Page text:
Among the small publishing houses that claim to be “independent” within the Russian publishing sector, many advocate a view of the past that alternates from the historiography celebrating a glorious past that is defended by official policy. This paper analyses several of these independent initiatives: two publishing houses founded in the early 1990s by former Soviet dissidents, Vozvrachtchenie [The Return] and Novyi Hronograf [The New Chronographer]; a more recent project led by a post-Soviet generation seeking to protect urban heritage, called Moskva, Kotoroi Net [The Moscow that is No Longer]; and lastly, Ad Marginem, a publishing house that enjoyed scandal-driven commercial success in the early 2000s. The complex relationship between the founders of these publishing houses and their own past, the material or ethical constraints they face, and the unforeseen events that disrupt the editorial policies of small publishers – all these factors influence the way of building a historiography that diverges from a heroic view of the past. These publishing initiatives develop a multifaceted, polymorphous approach to history, the product not only of sometimes diverging constructs, but also of the complex relationship with history that each of these publishers has created through his or her own personal background.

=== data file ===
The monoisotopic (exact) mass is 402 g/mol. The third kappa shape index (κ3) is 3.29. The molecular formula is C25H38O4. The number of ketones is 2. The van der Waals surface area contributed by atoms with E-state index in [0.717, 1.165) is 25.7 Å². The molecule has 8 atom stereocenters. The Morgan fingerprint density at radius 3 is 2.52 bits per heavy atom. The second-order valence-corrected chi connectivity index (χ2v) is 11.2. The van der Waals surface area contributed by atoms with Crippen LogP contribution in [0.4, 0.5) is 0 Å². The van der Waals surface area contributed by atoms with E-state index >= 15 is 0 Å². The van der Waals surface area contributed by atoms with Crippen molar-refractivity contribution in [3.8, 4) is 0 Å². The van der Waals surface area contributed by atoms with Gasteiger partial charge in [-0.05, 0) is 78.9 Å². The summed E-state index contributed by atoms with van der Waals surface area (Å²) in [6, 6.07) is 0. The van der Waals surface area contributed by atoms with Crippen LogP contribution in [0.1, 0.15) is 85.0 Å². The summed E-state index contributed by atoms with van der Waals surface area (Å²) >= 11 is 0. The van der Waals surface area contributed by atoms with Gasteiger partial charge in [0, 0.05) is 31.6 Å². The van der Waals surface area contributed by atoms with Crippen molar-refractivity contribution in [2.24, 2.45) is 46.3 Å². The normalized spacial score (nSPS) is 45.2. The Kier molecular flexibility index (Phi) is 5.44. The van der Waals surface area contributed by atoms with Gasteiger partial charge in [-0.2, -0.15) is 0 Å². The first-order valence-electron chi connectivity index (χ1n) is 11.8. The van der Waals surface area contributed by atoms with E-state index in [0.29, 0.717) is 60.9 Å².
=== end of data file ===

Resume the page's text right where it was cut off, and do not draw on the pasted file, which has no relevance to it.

Manufacturing the Historical NarrativeBy Bella Ostromooukhova